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CYBER: State-sponsored hackers target US utilities in July cyber attack

CYBER: State-sponsored hackers target US utilities

CYBER: State-sponsored hackers target US utilities in July cyber attack
By: Iain Fraser 
City of London Newsroom

A sustained series of phishing attacks have been targeting U.S. companies specifically, the utilities sector in an effort to infect systems with a new remote access Trojan [RAT] according US Cyber Security company Proofpoint

On Thursday, Proofpoint researchers issued a statement confirming that between July 19 and July 25, "spear-phishing" emails impersonating an engineering licensing board [the US National Council of Examiners for Engineering and Surveying] were sent to three US companies all instrumental in "providing utility services to the public."

The emails all had Word documents attached, that contained malicious macros designed to deploy and execute LookBack, a new RAT that uses a proxy mechanism for command and control communication.

The attacks, Proofpoint says, are likely to be the work of a "state-sponsored threat actor" particularly given the utilised macros and overlaps with previously observed campaigns attributed to Chinese cyber-espionage group APT10. However, LookBack hasn’t been attributed to a specific adversary yet.

The Word document attached to the phishing emails contains a VBA macro that drops three different Privacy Enhanced Mail (PEM) files when executed. A version of certutil.exe is also dropped, to decode the PEM files, after which these files are restored to their proper extensions.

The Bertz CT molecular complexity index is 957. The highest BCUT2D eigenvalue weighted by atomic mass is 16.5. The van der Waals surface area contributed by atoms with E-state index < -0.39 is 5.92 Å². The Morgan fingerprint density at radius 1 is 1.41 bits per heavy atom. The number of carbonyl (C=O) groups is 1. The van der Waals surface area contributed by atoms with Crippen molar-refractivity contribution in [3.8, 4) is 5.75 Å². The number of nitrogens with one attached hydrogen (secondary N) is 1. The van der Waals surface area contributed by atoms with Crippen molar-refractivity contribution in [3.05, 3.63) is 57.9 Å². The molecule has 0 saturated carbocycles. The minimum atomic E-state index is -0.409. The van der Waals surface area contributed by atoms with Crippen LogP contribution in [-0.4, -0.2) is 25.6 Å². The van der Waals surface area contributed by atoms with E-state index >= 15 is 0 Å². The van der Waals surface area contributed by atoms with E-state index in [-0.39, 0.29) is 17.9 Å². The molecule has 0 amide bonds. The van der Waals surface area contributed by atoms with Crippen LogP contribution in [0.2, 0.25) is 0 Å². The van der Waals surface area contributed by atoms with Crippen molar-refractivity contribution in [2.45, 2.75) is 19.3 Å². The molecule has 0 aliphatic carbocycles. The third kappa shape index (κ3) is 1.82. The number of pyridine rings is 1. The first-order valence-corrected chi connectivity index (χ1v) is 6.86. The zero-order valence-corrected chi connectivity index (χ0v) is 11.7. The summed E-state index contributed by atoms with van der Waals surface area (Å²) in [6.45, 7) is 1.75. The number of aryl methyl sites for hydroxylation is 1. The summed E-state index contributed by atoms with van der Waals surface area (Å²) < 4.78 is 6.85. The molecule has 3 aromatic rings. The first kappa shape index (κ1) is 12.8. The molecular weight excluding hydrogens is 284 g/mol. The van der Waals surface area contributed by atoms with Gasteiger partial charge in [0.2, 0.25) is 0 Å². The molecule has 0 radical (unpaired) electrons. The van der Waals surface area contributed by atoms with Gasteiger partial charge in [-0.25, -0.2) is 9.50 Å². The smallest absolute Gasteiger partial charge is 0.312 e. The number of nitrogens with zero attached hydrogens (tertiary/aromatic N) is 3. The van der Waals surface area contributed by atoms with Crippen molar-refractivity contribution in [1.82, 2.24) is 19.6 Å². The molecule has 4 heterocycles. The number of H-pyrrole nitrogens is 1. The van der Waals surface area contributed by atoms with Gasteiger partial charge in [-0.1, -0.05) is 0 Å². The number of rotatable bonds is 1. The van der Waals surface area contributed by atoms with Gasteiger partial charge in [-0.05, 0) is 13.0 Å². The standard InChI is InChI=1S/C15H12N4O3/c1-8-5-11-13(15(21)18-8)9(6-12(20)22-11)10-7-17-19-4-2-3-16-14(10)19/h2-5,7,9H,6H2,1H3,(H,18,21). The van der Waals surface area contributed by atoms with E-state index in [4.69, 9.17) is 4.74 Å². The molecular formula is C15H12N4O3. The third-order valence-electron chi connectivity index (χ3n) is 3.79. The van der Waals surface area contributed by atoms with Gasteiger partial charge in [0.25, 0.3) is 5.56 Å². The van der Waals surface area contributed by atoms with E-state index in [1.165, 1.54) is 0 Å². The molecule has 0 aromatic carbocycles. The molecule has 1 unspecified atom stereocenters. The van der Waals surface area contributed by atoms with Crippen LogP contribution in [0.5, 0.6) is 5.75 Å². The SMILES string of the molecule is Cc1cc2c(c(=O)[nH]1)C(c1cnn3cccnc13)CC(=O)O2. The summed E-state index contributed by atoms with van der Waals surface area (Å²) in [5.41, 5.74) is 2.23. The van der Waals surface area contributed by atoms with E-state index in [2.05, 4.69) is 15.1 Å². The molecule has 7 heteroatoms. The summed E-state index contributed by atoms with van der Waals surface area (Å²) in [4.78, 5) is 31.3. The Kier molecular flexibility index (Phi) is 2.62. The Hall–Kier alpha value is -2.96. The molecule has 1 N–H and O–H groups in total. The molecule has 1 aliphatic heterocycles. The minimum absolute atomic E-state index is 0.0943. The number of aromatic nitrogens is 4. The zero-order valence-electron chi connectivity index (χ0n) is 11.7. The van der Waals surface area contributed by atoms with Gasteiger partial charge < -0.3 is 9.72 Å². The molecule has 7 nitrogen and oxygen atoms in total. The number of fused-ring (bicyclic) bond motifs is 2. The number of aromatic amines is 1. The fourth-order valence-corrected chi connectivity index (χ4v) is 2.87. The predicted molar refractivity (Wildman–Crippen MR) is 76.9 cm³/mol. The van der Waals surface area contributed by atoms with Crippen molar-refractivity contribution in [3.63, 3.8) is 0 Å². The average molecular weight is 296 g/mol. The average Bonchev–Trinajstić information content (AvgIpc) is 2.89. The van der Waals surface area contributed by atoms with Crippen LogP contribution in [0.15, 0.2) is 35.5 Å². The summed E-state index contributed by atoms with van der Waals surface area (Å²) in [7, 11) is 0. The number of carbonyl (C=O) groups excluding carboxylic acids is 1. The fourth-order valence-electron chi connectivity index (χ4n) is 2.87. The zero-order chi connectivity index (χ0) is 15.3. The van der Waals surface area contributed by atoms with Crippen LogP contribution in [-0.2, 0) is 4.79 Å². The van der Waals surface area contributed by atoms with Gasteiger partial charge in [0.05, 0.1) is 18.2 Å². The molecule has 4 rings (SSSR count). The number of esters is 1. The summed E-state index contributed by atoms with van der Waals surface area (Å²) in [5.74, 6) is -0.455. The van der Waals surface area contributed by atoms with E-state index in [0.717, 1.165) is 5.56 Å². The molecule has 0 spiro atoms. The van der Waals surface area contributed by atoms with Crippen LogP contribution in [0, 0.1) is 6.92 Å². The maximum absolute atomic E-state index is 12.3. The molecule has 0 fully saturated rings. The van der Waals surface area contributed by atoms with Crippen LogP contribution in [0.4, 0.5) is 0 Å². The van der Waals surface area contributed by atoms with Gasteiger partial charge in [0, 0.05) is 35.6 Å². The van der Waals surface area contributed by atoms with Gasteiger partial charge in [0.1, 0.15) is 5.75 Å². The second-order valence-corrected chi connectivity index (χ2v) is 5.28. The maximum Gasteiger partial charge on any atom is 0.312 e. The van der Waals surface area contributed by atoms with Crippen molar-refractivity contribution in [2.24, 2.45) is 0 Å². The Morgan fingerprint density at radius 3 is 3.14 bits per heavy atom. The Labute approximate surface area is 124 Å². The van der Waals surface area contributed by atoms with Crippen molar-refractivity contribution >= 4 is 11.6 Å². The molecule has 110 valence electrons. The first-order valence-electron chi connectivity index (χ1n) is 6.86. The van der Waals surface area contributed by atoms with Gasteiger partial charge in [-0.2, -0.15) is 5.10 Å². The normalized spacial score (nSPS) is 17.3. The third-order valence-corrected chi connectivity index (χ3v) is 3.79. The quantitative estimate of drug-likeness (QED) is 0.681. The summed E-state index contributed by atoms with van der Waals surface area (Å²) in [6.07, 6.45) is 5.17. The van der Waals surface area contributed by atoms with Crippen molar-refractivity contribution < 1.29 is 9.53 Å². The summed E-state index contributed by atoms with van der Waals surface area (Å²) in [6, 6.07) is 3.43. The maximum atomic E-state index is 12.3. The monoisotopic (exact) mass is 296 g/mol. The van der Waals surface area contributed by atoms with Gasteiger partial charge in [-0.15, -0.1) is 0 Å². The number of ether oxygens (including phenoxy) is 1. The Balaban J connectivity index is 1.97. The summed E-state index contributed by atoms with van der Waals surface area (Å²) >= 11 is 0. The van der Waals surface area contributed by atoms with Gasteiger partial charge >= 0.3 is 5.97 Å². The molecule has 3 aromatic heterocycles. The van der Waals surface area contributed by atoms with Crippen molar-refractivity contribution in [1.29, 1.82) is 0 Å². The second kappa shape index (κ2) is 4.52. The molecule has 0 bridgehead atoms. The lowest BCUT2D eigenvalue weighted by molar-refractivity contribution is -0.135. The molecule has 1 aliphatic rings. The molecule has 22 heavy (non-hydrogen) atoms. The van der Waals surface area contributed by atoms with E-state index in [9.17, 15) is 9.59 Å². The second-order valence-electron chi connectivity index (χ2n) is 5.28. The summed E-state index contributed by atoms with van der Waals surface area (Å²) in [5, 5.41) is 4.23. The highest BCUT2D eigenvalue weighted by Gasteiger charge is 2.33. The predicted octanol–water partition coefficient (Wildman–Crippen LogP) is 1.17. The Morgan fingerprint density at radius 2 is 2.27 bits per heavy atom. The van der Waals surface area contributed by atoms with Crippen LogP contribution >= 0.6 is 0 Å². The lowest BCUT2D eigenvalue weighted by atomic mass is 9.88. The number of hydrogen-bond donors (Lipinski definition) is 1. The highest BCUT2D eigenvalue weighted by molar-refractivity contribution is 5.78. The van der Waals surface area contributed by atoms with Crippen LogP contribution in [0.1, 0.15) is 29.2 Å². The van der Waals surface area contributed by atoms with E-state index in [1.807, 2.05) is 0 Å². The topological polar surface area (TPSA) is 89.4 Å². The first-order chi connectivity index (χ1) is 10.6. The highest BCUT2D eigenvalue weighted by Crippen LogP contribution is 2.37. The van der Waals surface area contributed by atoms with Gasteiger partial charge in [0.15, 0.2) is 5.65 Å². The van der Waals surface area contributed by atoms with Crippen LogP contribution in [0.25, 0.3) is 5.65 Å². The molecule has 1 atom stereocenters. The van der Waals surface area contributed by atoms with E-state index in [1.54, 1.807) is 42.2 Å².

The RAT is written in C++ and relies on a proxy to relay data to the C&C. The malware can enumerate services running on the machine, view process/system/file data, delete files, execute commands, take screenshots, use the mouse, reboot the machine, and remove itself from the infected host.

A version of the legitimate libcurl.dll library, the malware loader contains a modified exported function to extract a resource within the library, decrypt data from it, and load the resulting DLL to execute a malicious function. During the infection phase, the malicious macro installing the malware sets up a Registry Run key to achieve persistence for libcurl.dll. 

Although there are clear similarities to the APT10 assaults on Japanese corporations in 2018, “the LookBack malware has not previously been associated with a known APT actor and that no additional infrastructure or code overlaps were identified to suggest an attribution to a specific adversary.

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